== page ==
Specific growth rate was determined for five different E. coli strains (BL21, DH5α, DH10B, JM101, Top10) carrying either pEglABglA or pEglA. Inoculums (5 ml culture in LB/100 µg ampicillin, 24 hrs, 37ºC, 150 rpm) were diluted 2X in 8.5 g/l NaCl and 300 µl of suspension was transferred into each well of 24-well microplate containing 1.2 ml LB medium supplemented with 100 µg/ml ampicillin and 0.1% (w/v) of l-arabinose (4 replicates/treatment). The cultures were performed for 24 hrs at 37ºC and 150 rpm. The optical density (λ600nm) was measured periodically (1.5-2 hrs intervals) for 24 hrs cultivation time and data was converted to viable cells/ml using a specific linear regression (y = 0.0268 x -0.0003; R2 = 0.9979; data not shown). Finally, the specific growth rate (µ) was calculated considering the angular coefficient obtained from a linear regression between log of viable cell density and cultivation time.
Recombinant E. coli DH5α (pEglABglA) was identified by its ability to grow under ampicillin restrictive conditions and its activities of both BglA and EglA enzymes on X-Gal and CMC substrates, respectively. In addition, the presence of the BglA gene in plasmid pEglABglA was confirmed by PCR amplification, which yielded a band with the corresponding length of BglA. When quantitatively assayed, the enzymatic activities for both proteins were significantly higher (P < 0.0002) than the enzymatic activity of the parent strain E. coli DH5α (Table 1), indicating that both enzymes were constitutively expressed by the construct.
The amount of reducing sugars released by E. coli strains harboring the plasmids pEglA or pEglABglA was significantly (P = 0.0001) superior to that of strains harboring the plasmid pBglA and the parent strain E. coli DH5α (Table 1). This occurrence was due to the activity of EglA on CMC releasing cello-oligosaccharides which will increase the number of reducing ends (Cohen et al. 2004). As cello-oligosaccharides could not be used by E. coli, these sugars accumulated in the medium. Shorter cello-oligosaccharides was not the principal end product of the EglA activity, hence the amount of substrate available for BglA was not enough to provide a greater growth of E. coli DH5α (pEglABglA) compared to that of E. coli DH5α (pEglA). It was observed that the viscosity (Table 1) of the MM medium supplemented with CMC was significantly (P < 0.0001) reduced in the cultures where the EglA gene was expressed. It was due to the degradation of the CMC polymer by the action of the EglA enzyme present in plasmids pEglA and pEglABglA.
The strains harboring plasmids that contain the BglA gene (Table 2) were able to grow significantly (P = 0.001) more in MM medium with cellobiose than the strains that do not contain this gene. This was possibly due to the activity of BglA on releasing glucose from cellobiose for growth (González-Candelas et al. 1989). The growth of E. coli DH5α (pEglABglA) in MM medium supplemented with CMC was significantly (P = 0.01) superior to that of E. coli DH5α (pBglA) and E. coli DH5α (pEglA) (Table 2). There was a significant difference between the CFU of the strains E. coli DH5α (pEglABglA) and E. coli DH5α cultured in MM-CMC medium. The number of CFU of the E. coli DH5α (pEglABglA) was significantly (P < 0.025) higher than that of the parent strain E. coli DH5α. This suggests that the action of both BglA and EglA released more glucose molecules for growth on CMC than the action of these enzymes separately. Partial saccharification of CMC by both EglA and BglA enzymes released cello-oligosaccharides of different lengths. The action of BglA on shorter cello-oligosaccharides released by EglA could make glucose available for growth, enabling E. coli to use CMC as carbon and energy source (Srivastava et al. 1995).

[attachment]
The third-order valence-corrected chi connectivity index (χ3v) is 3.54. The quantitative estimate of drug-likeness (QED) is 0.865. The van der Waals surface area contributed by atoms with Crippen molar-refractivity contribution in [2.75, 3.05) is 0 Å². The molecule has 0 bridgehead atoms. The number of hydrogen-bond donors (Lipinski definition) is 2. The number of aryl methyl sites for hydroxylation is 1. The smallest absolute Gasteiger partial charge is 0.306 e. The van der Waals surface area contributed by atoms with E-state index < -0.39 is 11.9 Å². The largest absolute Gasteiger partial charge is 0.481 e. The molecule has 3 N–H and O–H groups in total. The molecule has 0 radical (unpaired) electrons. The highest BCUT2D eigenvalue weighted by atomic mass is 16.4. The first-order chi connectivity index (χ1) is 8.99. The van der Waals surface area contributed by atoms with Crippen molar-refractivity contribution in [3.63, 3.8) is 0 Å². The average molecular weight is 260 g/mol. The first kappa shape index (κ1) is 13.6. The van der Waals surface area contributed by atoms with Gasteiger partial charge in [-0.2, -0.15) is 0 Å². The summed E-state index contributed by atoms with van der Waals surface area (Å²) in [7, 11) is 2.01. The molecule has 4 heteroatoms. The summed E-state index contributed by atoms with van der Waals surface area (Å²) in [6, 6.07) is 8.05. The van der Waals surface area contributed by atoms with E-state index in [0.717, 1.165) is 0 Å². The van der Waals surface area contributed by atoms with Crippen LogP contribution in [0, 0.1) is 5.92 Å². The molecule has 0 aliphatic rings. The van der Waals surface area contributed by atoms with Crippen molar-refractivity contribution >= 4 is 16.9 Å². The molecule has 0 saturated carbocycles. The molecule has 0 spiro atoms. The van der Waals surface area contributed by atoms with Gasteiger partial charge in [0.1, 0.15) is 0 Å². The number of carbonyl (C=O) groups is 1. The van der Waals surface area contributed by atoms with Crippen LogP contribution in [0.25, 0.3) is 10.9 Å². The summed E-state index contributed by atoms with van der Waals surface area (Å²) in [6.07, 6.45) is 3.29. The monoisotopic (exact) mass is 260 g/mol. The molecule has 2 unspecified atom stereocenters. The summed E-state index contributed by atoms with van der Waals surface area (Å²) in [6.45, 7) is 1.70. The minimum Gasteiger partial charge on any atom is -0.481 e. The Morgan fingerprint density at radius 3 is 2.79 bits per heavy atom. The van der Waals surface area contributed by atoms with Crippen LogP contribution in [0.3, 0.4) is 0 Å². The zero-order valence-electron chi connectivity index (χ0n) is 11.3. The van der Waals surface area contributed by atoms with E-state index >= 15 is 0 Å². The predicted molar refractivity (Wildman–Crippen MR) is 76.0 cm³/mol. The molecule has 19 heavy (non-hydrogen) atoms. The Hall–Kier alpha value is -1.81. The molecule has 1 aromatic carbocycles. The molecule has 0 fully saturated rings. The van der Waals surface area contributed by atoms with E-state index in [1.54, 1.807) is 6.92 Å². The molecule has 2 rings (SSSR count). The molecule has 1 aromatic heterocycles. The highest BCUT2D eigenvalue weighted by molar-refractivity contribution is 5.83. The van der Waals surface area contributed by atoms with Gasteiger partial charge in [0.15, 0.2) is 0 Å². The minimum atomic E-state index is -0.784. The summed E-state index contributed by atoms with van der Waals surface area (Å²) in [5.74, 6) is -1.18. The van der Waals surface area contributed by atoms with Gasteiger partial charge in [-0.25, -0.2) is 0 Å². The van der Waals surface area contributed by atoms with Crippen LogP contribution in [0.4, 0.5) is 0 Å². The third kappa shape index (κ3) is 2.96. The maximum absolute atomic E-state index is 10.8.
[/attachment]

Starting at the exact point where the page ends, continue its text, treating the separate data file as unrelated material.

Considering the specific growth rate among different E. coli strains and plasmids (Figure 2), the highest values were observed from BL21, JM101 and Top10 carrying either pEglABglA or pEglA vectors. The numbers of cells were roughly doubled in two hours. On the other hand, the lowest performances were presented by DH5α and DH10B strains, which specific growth rate varied statistically depending on the plasmid carried. The strains Top10 and DH10B are genotypically similar, as described by the manufacturer (Invitrogen). Despite the similarity, it was observed that Top10 (pEglABglA) grows 1.5-fold faster than DH10B (pEglABglA) and Top10 (pEglA) grows 2-fold faster than DH10B (pEglA), probably due to some additional genetic mutation. As described earlier (Chou et al. 1999), different strains may present distinguished growth rate even carrying the same plasmid. Also, here we describe that a strain may present diverse growth kinetics when carrying different vectors.
The expression of the BglA and EglA genes enabled E. coli DH5α (pEglABglA) to partially degrade CMC. A portion of the sugars released was used as carbon and energy sources for growth. Specific growth rate analysis of recombinant E. coli carrying pEglABglA, evidentiated BL21, JM101 and Top10 as the fast-growing strains among the strains tested. It is considered that pEglABglA can be further modified in order to receive an exoglucanase gene and potentially confer to E. coli the ability to completely hydrolyse cellulosic substrates. There are many works describing the construction of cellulolytic microorganisms for saccharification of cellulosic residues due to the availability of this low-cost material that can be used to produce high-value products (Haan et al. 2007). The trend for biofuel production will make large amounts of cellulosic residues available, such as sugarcane bagasse (Pandey et al. 2000). Therefore, approaches regarding the use of cellulosic wastes will take advantage of the availability of this material and, consequently, will contribute to minimizing the negative impacts of this waste on the environment.